Webinar with Harbor Research
The Future of the OEM
Replay our webinar from
Thursday, November 19, 2020, 11AM ET
Rapidly evolving software development and dissemination patterns are radically disrupting the traditional business and revenue models to which OEMs have long been accustomed.
You will also receive a link to the slide-deck of our presentation.
EXPLORING AN ENORMOUS OPPORTUNITY
This Harbor Research webinar focused on the evolving business models informing the OEM software opportunity, and explored the challenges that OEMs are facing as software rapidly expands within their businesses.
What you will learn:
- How is the market structure evolving?
- How have M&A and COVID-19 trends contributed?
- Where are the disconnects between you and your customers?
- How are your competitors approaching the market?
- Where are the top growth opportunities for industrial software?
Additional dimensions of the webinar include:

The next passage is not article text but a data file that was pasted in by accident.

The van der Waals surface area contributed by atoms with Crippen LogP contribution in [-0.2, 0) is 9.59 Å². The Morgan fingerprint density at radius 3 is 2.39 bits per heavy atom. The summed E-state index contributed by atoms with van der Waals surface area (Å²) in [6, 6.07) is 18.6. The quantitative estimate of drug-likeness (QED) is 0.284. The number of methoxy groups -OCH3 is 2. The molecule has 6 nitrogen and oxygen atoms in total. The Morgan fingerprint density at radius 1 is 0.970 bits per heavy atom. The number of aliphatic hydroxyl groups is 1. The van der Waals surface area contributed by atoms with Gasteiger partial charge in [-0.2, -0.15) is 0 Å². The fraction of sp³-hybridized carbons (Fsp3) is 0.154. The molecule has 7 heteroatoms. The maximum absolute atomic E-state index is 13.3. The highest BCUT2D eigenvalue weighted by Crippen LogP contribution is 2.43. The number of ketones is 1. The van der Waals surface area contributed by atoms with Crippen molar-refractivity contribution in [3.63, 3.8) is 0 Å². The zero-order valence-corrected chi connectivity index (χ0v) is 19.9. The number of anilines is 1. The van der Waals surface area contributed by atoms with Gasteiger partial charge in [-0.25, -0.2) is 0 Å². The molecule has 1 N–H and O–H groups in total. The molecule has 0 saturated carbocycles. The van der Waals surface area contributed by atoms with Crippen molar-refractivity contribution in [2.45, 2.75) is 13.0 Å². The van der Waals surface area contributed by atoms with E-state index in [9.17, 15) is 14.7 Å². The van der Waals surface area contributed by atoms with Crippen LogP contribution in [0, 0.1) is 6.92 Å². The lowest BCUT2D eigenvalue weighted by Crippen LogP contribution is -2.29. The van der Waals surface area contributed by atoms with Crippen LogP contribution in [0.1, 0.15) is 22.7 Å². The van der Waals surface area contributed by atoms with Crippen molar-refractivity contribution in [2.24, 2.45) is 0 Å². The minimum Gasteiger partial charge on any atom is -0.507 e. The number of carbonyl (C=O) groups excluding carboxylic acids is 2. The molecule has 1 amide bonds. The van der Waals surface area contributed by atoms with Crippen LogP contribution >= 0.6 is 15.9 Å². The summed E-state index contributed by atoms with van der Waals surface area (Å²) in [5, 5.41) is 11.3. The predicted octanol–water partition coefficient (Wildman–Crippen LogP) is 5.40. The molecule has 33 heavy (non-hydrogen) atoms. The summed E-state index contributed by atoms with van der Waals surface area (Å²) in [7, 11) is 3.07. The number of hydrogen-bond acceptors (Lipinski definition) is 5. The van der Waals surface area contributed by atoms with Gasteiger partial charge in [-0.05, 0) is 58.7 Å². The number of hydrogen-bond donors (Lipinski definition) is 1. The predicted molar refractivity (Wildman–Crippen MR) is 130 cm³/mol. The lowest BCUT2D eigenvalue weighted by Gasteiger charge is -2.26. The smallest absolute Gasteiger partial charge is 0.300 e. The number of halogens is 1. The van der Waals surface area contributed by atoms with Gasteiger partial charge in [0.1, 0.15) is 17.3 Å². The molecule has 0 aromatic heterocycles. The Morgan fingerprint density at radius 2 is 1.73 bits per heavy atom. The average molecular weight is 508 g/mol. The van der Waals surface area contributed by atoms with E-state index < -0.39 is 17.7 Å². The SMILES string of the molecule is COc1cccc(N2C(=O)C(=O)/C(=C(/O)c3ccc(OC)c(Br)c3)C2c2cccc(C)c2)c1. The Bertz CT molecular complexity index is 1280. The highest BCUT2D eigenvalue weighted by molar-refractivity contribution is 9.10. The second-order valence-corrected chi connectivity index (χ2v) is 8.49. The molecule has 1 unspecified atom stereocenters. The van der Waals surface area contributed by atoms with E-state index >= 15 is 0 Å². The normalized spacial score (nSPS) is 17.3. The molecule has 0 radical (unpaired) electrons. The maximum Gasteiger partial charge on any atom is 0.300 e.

- Evolving software market structure & key tech trends
- Segmentation of software tools, automation & applications
- Top software growth opportunities
- Go-to-market and ecosystem development
SOFTWARE IS CHANGING THE WORLD OF THE OEMS
Software tools, applications and infrastructure are each changing rapidly, while at the same time driving many impacts and disruptions in the marketplace, including:
- Software infiltrating virtually every market and niche;
- Software displacing hardware but also displacing services and jobs/labor;
- Every OEM, whether they know it or not, is becoming a software player.
A RADICAL DISRUPTION OF OEM BUSINESS AND REVENUE MODELS
OEMs have been developing software for decades. But their expertise has always been in purpose-built software embedded in their machines or devices—software that was necessary to make the hardware work.
Manufacturers of equipment, machines, and myriad devices that are used in everything from heavy industry, to commercial services, to individual homes are increasingly faced with decisions about the role of software in their business. This fact is radically disrupting the traditional business and revenue models to which OEMs have long been accustomed.
IN RESPONSE, MANY OEMS HAVE LEAPT INTO SOFTWARE BLIND
Many OEMs have entered the software business outright, while others have created new fangled software ventures or utilized acquisitions to accelerate their entry into software. To the casual observer, it would appear that many OEMs made these decisions without fully understanding or consciously thinking through what role software might or should play in their businesses.